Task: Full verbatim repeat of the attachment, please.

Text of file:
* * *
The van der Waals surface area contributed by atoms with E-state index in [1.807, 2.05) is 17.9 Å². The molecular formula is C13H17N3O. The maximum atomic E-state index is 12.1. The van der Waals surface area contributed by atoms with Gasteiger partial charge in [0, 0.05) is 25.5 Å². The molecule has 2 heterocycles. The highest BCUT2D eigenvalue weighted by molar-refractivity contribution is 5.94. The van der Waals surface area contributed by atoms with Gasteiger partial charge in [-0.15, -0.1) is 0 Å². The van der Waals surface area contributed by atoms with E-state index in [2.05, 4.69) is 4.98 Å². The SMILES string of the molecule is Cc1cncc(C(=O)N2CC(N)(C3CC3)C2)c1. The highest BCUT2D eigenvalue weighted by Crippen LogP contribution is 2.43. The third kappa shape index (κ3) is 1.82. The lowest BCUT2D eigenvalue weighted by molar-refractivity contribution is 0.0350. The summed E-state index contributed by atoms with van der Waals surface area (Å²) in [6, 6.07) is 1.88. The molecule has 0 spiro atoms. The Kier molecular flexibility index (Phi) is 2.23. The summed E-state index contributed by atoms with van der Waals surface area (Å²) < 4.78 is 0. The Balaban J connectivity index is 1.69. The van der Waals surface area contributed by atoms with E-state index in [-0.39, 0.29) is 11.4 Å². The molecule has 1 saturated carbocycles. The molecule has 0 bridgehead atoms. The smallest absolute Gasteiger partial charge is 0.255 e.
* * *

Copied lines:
The van der Waals surface area contributed by atoms with E-state index in [1.807, 2.05) is 17.9 Å². The molecular formula is C13H17N3O. The maximum atomic E-state index is 12.1. The van der Waals surface area contributed by atoms with Gasteiger partial charge in [0, 0.05) is 25.5 Å². The molecule has 2 heterocycles. The highest BCUT2D eigenvalue weighted by molar-refractivity contribution is 5.94. The van der Waals surface area contributed by atoms with Gasteiger partial charge in [-0.15, -0.1) is 0 Å². The van der Waals surface area contributed by atoms with E-state index in [2.05, 4.69) is 4.98 Å². The SMILES string of the molecule is Cc1cncc(C(=O)N2CC(N)(C3CC3)C2)c1. The highest BCUT2D eigenvalue weighted by Crippen LogP contribution is 2.43. The third kappa shape index (κ3) is 1.82. The lowest BCUT2D eigenvalue weighted by molar-refractivity contribution is 0.0350. The summed E-state index contributed by atoms with van der Waals surface area (Å²) in [6, 6.07) is 1.88. The molecule has 0 spiro atoms. The Kier molecular flexibility index (Phi) is 2.23. The summed E-state index contributed by atoms with van der Waals surface area (Å²) < 4.78 is 0. The Balaban J connectivity index is 1.69. The van der Waals surface area contributed by atoms with E-state index in [-0.39, 0.29) is 11.4 Å². The molecule has 1 saturated carbocycles. The molecule has 0 bridgehead atoms. The smallest absolute Gasteiger partial charge is 0.255 e.